Yet then this word did speak
The old warrior; cheered on his men
Ordered to go forward - his good brethren.
No longer could he firmly on his feet stand.
He looked up to heaven........
"I thank Thee, Lord of all peoples
For all those joys that I on earth have known.
Now, my Maker mild - I have most need
That thou to my ghost should grant good.
That my soul to Thee may journey,
Into thy kingdom - O lord of the Angels,
May pass with peace - I do desire of Thee
That the hell-fiends may not hurt it."
Then hewed at him those heathen men
And at both those men that stood him beside,
Aelfnoth and Wulfmeer - both fell;
Then beside their liege - their lives they yielded.


3 ‘stinted’ = restrained, held back


Part III




Then fled those from the fight that wished not to be there.
Then were Odda's sons first in the flight
Godric from the battle, and left his good lord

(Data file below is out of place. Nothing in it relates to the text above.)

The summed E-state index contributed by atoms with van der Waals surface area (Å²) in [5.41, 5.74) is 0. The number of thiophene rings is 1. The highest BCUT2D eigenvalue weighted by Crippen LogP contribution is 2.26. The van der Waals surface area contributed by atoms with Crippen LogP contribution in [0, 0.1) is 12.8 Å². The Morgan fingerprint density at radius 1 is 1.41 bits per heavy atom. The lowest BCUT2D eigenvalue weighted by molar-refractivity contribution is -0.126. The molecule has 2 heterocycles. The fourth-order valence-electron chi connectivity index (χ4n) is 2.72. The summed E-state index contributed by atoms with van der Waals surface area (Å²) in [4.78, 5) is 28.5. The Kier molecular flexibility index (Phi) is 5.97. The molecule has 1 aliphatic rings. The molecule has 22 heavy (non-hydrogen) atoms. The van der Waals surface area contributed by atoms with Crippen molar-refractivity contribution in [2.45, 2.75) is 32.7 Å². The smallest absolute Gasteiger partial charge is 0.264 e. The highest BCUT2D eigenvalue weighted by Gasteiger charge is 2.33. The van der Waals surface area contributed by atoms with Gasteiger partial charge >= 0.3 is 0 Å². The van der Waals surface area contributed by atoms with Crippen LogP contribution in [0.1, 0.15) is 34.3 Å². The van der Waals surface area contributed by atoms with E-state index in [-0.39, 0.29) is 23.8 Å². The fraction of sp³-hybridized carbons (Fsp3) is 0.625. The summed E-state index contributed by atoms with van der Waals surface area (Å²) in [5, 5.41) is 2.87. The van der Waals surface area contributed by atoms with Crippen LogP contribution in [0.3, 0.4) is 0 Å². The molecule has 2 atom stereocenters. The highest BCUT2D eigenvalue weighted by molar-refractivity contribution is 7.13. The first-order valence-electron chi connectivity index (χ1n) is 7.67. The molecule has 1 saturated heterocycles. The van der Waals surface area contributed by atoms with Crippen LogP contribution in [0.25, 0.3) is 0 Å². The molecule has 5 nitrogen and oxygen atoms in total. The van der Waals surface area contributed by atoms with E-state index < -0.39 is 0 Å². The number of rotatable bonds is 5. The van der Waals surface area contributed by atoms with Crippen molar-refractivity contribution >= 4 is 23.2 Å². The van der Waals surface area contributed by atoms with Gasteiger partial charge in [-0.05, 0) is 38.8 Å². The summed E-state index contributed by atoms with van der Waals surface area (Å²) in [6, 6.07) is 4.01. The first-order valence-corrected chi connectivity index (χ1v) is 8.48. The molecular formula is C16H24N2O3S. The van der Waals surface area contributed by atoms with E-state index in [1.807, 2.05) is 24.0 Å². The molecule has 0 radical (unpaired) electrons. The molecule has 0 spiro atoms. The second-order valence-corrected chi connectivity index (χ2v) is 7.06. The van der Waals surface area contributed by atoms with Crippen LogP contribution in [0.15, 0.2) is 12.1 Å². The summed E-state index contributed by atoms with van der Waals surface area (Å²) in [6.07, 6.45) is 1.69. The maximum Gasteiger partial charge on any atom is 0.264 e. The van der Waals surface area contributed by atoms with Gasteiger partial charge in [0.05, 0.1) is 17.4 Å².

Who had often given him many a mare,
He sprang upon the horse that his lord had owned,
Upon the trappings where no right had he,
And with him his brothers - they both galloped off,
Godrinc and Godwig, they loved not the battle,
They went from that war - and the wood they sought,
They fled to the fastness - and saved their own lives,
And men more than had any right
If they had all bethought them of the blessings
That he had done them for their good comfort.
Even thus to him Offa one day ere had said
In the meeting-place where he held his moot.
That with proud minds many did then speak
Who later at need would not endure.
Then fell that leader of the folk,
Aethelred's earl and all did see,
His hearth companions - that their lord was laid low.



Then went forth the proud thanes,
Brave men - hastened eagerly,
And willed they all - for one of two things:
Their lives to lose, or their loved lord to avenge.
Thus urged them forth the son of Aelfric,
A warrior young in winters - with words he spake,
Aelfwin thus said - boldly he spoke,
"Think ye of the times when we oft spake at mead
When we on the benches did raise up our boast,
Henchmen in the hall - about hard strife,
Now may each one make trial of how bold he be.
Now will I tell my lineage to all
That I was in Mercia of a mighty kindred
Mine old father - Aldhelm was hight,
An alderman wise - and rich in wealth;
Nor shall the thanes mid the people reproach me,